On Wednesday, April 11, the Assembly Appropriations committee passed AB 2151, making it eligible for a vote on the Assembly floor.
Assembly Bill 2151, sponsored by Assembly Member Adam Gray (D-21), would help make hunting more affordable for youths by reducing the cost of certain big game tags for youth hunters.
On Tuesday, April 10, the following actions were taken by the respective committees on both pro- and anti-gun legislation:
Senate Public Safety Committee:
The Senate Public Safety Committee failed to pass SB 1092, however the bill was granted reconsideration for a later date. SJR 24 did pass committee and will now move to the Senate Committee on Public Employment and Retirement for further consideration.
Senate Bill 1092, sponsored by Senator Joel Anderson (R-38), would allow hunting with suppressed rifles and shotguns. Sound suppressors attached to firearms (often referred to as “silencers) are an additional tool available to help protect from hearing damage, increase accuracy and safety, and reduce noise complaints from surrounding residents. Suppressors also provide some measure of reduction of felt recoil, beneficial to all shooters but, especially, younger shooters and female shooters by increasing accuracy and safety.
Senate Joint Resolution 24, sponsored by Senator Hannah-Beth Jackson (D-19), would urge the Congress of the United States to reauthorize and strengthen the federal assault weapons ban and would urge the Congress to pass, and the President to sign, the federal Assault Weapons Ban of 2018 and would call on the California Public Employee’ Retirement System (CalPERS) to divest all its holdings related to the production and sale of firearms. The reauthorization of an “assault weapons” ban would burden the self-defense rights of law-abiding Americans without meaningfully addressing the problems it’s purportedly designed to address, it would not impact overall gun death rates, and there is no evidence it would prevent mass shootings.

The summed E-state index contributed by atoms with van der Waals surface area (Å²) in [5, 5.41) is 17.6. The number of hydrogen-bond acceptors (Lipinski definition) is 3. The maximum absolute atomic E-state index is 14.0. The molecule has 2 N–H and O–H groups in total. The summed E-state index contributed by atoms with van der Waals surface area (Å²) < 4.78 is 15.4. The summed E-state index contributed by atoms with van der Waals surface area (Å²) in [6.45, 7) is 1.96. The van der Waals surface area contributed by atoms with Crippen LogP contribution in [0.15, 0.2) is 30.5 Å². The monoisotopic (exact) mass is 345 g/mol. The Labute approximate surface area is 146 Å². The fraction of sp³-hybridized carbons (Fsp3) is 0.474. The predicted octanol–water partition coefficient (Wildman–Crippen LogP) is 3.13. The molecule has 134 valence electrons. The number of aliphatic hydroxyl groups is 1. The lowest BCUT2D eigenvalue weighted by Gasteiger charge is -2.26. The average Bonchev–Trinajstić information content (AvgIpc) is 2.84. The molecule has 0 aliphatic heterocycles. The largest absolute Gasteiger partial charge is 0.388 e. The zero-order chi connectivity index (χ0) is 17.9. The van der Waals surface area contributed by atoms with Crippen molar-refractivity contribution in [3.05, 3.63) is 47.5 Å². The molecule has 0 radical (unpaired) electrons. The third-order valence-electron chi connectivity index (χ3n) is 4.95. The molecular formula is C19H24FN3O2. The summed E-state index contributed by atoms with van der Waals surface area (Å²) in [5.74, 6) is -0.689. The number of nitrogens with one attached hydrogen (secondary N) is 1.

Assembly Public Safety Committee:
AB 2860 was not heard by the Committee and has been rescheduled for next Tuesday, April 17.
Assembly Bill 2860, sponsored by Assembly Member Travis Allen (R-72), would repeal the “roster” requirements for handguns to be sold through firearms dealers. Firearms that are not on the roster are not inherently unsafe. In fact law enforcement is generally exempt from the handgun roster. Instead of weeding out unsafe firearms, the roster has served to limit the number of handgun models that are available for sale in California by requiring certain features and testing, some which are not offered by any manufacturers. Because of the roster requirements, no new model semi-automatic handguns have been added to the roster in over five years. By removing the roster requirement, Californian’s will have increased options when it comes to exercising their Second Amendment rights.
Assembly Water, Parks and Wildlife Committee:
AB 2670 was passed by the Assembly Water Parks and Wildlife Committee and will move to the Assembly Appropriations Committee for further consideration.
Assembly Bill 2670, sponsored by Assembly Member Kevin Kiley (R-6), would require the Director of the Department of Fish and Wildlife to declare two free hunting days per year. Hunters play a vital role in wildlife management and conservation efforts. Unfortunately, over the past 20 years the number of California hunters has been on the decline. The goal of this bill is to encourage those interested to try hunting before investing time and money and would further the current R3 (recruitment, retention and reactivation) efforts by the Department of Fish and Wildlife.
Continue to check your inbox and the California Stand and Fight web page for updates on issues impacting your Second Amendment rights and hunting heritage in California.